What I loved about the Gixxer, more for the R and only a bit less for the A, is that they felt grippy, stable and secure. Kari Motor Speedway isn't the friendliest of tracks and the Suzuki, technically a large motorcycle by class, should be hard work. And I did sweat from the sheer physicality of riding a 202PS machine around this slow, tight circuit. But the fact is that it feels more like a friendly argument than a war you're fighting with the machine.
The 2017 Suzuki GSX-R1000 is equipped with an IMU and while the traction control light was on almost constantly on my laps, I never, ever felt its intervention which is how, in my opinion, chassis electronics should work
On the corner exits, you do need the electronics on your side. We were riding in the top A riding mode with traction control at 5, roughly halfway, where 1 is the most permissive. I noticed that the low gears (first and second for the chicanes) meant my corner exits were marked by the flashing yellow TC light on the dash. But holy bow wow, I never ever felt the intervention as a cut in power or a change in the engine note. That is seriously impressive. So you can essentially trust this wonderful Suzuki to handle its end of the task as you flick-flack way through the chicane in first or second gear without any snatches or jerks to trip you up. That is smooth. Very, very smooth.
So good is the traction control system, in fact, that the Suzuki don't actually have engine brake control (to control how much chassis attitude is affected by a closed throttle) or wheelie control (because the IMU understands and traction control solves wheelies). Yeah, blah, blah, blah, I thought. But it's true. The last complex of corners at Kari Motor Speedway are totally ruined in surface right now and that means you have to pussy-foot through it. Which in turn turns a second or third gear exit on to the main straight into a high revs in first sort of exit. So as you come back hard on the gas and immediately the 202PS make the front go light. On the A, this happens multiple times in each gear. And you will notice the extra force that comes sometime after 10,000rpm when the Suzuki Racing Variable Valve Timing system turns on the fireworks show. Another little wheelie if you find a crest. Each time, the traction control eases the front back down. The R feels calmer because the suspension absorbs the change in chassis pitch slightly better than the A's Showa units.
On the move, the The 2017 Suzuki GSX-R1000R feels smooth and easy and the power builds up nicely before you feel a small step up in ferocity past 10,000rpm
So fast is the Suzuki that it absolutely tears down the straight screaming in fury and happiness while the digital speedo shows ever larger numbers which a near-unreadable urgency.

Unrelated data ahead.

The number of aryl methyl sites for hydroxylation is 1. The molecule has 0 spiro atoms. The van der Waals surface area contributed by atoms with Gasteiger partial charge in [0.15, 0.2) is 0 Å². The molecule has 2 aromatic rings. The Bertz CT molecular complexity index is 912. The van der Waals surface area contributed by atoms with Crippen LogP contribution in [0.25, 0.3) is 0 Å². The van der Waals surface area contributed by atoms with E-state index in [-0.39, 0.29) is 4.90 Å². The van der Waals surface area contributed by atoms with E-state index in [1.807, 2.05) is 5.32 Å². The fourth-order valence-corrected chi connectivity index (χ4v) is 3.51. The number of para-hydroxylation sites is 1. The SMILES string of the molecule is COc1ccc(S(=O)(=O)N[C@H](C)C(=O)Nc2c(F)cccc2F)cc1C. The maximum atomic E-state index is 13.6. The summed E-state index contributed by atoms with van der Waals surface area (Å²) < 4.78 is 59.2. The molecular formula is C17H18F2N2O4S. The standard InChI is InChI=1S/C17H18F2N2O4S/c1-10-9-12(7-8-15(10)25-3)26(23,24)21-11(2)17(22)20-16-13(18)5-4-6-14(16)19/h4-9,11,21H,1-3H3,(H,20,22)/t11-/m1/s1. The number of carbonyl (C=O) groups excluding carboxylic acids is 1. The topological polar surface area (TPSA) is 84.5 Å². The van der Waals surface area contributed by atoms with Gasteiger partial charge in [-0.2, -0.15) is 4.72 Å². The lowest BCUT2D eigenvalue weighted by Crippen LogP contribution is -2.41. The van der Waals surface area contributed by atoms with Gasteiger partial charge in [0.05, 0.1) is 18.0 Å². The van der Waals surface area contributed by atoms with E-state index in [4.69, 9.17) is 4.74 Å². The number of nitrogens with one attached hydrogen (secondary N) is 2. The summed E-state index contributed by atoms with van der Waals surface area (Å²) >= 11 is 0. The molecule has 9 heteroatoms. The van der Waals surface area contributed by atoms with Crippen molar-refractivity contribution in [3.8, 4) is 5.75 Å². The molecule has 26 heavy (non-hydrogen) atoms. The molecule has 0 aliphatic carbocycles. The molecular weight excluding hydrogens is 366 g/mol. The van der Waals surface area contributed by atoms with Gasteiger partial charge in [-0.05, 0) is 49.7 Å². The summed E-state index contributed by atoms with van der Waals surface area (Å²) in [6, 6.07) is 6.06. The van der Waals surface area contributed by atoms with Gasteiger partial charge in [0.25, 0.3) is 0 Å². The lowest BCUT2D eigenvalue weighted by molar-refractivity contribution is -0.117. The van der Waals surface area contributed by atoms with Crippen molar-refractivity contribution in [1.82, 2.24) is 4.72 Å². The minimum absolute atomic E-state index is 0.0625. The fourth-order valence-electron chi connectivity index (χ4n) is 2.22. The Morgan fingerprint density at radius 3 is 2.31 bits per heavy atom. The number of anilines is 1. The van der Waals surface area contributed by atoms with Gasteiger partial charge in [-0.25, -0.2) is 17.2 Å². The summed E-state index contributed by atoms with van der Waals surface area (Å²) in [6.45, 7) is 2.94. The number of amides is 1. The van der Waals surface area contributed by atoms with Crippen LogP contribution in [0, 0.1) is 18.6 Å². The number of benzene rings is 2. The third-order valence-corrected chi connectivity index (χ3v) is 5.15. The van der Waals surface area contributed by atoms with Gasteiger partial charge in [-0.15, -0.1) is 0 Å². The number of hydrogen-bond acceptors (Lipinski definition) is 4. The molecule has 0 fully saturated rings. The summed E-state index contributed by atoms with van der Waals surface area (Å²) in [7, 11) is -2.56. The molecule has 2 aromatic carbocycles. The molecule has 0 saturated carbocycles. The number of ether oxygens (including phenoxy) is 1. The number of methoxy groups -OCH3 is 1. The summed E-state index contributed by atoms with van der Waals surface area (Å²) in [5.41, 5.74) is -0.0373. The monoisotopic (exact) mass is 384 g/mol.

Oh I could go on and on. But the fact is the Suzuki has gone and made a tremendous little GSX-R1000. Yes, little. The new motorcycle looks and feel tiny and it really does beggar belief that a package this small packs over 200PS and so much technology. But at the end of the day, it works. You keep thinking that the weight, performance, intent and size should produce more drama. But the Suzuki is on point about what it intends to do - and that is produce a calm, even soothing, but fast-fast-fast motorcycle that allows you ride it as hard as you like. Indeed, one journalist remarked, "I stuck to third gear for more or less the whole lap and it worked very nicely!" That, my friends, is a flexible, friendly motor.
The indicators work as daytime lamps for the 2017 Suzuki GSX-R1000A and it does look really good
In sum, the Suzuki GSX-R1000 is a return to form for the little Japanese motorcycle maker. My quick turn at the track says it's fast, deadly accurate, very slick and the electronics are nearly invisible. But riding it slower and watching the suspension do its thing shows it's a flexible engine with great grunt, not just a fierce top-end and the suspension isn't rock hard track only either. That's a huge promise for riding around in the countryside. The best bit is that when I climbed off after each of the two stints, my wrists weren't hurting - the ergonomics allow you to sit comfortably. You will need core and leg strength as sportsbikes tend to demand but it won't kill your wrists. Well, at least not immediately.
The 2017 Suzuki GSX-R1000A, the base model, is priced at ?19 lakh ex-showroom and it's a solid entry into the sportsbike space. The Kawasaki ZX-10R, the 2015 model was similarly street-friendly and track-fierce but the subsequent models have focussed on Tom Sykes a little too much and not regular use patterns. And that's where the GSX-R1000 will fit it. A sleek, small, comfortable, fast litre-four sportsbike.
If you have the money and do trackdays, do consider spending the additional ?3 lakh on the Suzuki GSX-R1000R model, though. The quickshifter works well though downshifts could feel more positive. The Showa Balance Free suspension is really a dramatic upgrade on the excellent Big Piston stuff on the A model and it makes the R more settled, more versatile in the Indian context, and more fearsome at the track. It's the motorcycle I would pick in the litre-class sportsbike space right now.
Images: Ishaan Bhataiya